Date: January 02 2013
AUSTRALIAN researchers have found a ''genetic switch'' that has the potential to open up new treatments for breast cancer.
The switch allows scientists to change breast cancer cells and make them more responsive to different kinds of treatments, such as anti-oestrogen therapies.
Outlined in the latest edition of the journal PLoS Biology, researchers from the Garvan Institute of Medical Research in Sydney found that the molecule known as ELF5 can turn genes on or off.
By manipulating the molecule, the breast cancer cell's sensitivity to anti-oestrogen drugs used to treat breast cancer can be increased.
''We've made a discovery that concerns the basic biology of breast cancer,'' said Professor Chris Ormandy from the Garvan Institute. ''ELF5 determines whether cells will respond to oestrogen therapy or not.''
Oestrogen plays a key role in breast cancers. Women who don't experience much oestrogen in their lives either because they start menstruating later in life or begin menopause early have a lower risk of breast cancer.
The finding by Professor Ormandy in collaboration with colleagues Maria Kalyga and David Gallego-Ortega, establishes for the first time that there is a link between the molecule and breast cancer.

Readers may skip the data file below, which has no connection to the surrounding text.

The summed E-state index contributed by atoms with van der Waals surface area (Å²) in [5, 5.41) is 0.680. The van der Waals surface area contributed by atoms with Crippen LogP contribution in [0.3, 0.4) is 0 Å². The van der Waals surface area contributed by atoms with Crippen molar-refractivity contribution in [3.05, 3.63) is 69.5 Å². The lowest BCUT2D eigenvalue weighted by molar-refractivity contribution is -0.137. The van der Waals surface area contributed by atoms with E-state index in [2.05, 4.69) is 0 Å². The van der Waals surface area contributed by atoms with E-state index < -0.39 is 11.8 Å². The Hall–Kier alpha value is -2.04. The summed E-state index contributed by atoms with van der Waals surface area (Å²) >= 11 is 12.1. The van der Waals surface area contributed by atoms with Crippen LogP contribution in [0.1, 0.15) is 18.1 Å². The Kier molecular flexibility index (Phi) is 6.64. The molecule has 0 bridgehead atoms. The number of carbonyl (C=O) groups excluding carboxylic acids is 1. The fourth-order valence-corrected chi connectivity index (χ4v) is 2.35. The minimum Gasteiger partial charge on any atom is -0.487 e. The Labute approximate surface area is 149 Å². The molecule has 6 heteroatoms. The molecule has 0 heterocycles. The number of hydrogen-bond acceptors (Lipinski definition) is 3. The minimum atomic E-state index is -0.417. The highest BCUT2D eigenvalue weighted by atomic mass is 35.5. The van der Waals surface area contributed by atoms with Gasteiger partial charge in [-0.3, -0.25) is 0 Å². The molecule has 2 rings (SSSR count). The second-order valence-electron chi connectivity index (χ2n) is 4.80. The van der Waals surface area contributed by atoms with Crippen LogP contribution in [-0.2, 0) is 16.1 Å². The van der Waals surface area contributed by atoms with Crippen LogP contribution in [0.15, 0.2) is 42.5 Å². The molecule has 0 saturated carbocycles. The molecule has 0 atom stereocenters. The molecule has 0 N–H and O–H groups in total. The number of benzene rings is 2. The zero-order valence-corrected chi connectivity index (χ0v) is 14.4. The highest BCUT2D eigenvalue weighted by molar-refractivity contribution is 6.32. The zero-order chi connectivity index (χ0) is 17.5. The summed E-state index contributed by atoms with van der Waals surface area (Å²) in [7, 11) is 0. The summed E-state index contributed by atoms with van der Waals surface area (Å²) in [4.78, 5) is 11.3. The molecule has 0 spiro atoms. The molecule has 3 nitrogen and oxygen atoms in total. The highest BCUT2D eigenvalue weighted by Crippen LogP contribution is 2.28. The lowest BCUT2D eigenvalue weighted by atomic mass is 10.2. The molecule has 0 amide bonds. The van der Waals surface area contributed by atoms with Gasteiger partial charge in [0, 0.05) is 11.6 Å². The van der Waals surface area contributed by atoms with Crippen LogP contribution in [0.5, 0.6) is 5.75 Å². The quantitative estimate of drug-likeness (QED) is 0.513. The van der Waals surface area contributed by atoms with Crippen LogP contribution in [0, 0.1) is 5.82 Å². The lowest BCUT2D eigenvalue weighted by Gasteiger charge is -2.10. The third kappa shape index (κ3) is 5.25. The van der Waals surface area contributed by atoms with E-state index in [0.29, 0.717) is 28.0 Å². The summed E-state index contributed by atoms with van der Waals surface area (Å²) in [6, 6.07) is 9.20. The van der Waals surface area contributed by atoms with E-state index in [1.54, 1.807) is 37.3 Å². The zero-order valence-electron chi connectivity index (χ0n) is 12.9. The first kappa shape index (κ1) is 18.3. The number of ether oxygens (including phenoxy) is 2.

Found in all breast cells, the molecule was discovered by Professor Ormandy's team in 1999. In 2008 his group showed that it triggered milk production in women.
Made with British researchers, the latest discovery raises the potential for developing a new class of drugs designed to reduce the amount of the molecule in cancer cells dependent on ELF5 for their proliferation.
Further research could also reduce the incidence of patients undergoing ineffective treatment. ''This molecule could have some prognostic or predictive value to guide treatment decisions … Particularly if we can identify them early, then we can pick a treatment that is going to be most suitable,'' he said.
Breast cancer is the most common cancer in women. After lung cancer it is the second most common cancer to cause death in women.
According to the Cancer Council, more than 13,600 Australians were diagnosed with breast cancer in 2008. The overall five-year survival rate for breast cancer is 89 per cent.
There are five types of breast cancer, distinguished by the pattern of genes expressed, the prognosis and the different sensitivities to drugs.
The main way different breast cancers are determined is by establishing the number of oestrogen receptors inside each tumour.
''Oestrogen receptors are a protein that sensitises the tumour to the hormone oestrogen,'' Professor Ormandy said. ''And we've known for a while that if we use therapies that block the action of oestrogen on tumours we know respond to it, then we will slow the proliferation and development of the disease.''
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